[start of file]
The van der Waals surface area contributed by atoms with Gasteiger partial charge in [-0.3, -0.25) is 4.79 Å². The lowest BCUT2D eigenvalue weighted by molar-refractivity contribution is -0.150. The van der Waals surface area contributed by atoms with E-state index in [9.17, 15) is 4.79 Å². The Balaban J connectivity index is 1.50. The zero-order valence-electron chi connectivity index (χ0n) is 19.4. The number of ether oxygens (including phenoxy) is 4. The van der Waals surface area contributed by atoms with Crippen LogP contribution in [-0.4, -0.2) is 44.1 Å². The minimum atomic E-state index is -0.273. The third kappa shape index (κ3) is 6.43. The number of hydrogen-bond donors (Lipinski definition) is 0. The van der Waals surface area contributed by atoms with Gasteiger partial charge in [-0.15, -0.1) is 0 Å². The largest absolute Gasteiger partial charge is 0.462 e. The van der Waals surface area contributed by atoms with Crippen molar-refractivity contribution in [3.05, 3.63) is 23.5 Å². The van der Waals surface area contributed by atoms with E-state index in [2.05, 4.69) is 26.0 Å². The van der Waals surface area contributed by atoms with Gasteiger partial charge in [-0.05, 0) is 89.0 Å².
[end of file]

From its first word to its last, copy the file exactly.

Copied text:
The van der Waals surface area contributed by atoms with Gasteiger partial charge in [-0.3, -0.25) is 4.79 Å². The lowest BCUT2D eigenvalue weighted by molar-refractivity contribution is -0.150. The van der Waals surface area contributed by atoms with E-state index in [9.17, 15) is 4.79 Å². The Balaban J connectivity index is 1.50. The zero-order valence-electron chi connectivity index (χ0n) is 19.4. The number of ether oxygens (including phenoxy) is 4. The van der Waals surface area contributed by atoms with Crippen LogP contribution in [-0.4, -0.2) is 44.1 Å². The minimum atomic E-state index is -0.273. The third kappa shape index (κ3) is 6.43. The number of hydrogen-bond donors (Lipinski definition) is 0. The van der Waals surface area contributed by atoms with Gasteiger partial charge in [-0.15, -0.1) is 0 Å². The largest absolute Gasteiger partial charge is 0.462 e. The van der Waals surface area contributed by atoms with Crippen molar-refractivity contribution in [3.05, 3.63) is 23.5 Å². The van der Waals surface area contributed by atoms with E-state index in [2.05, 4.69) is 26.0 Å². The van der Waals surface area contributed by atoms with Gasteiger partial charge in [-0.05, 0) is 89.0 Å².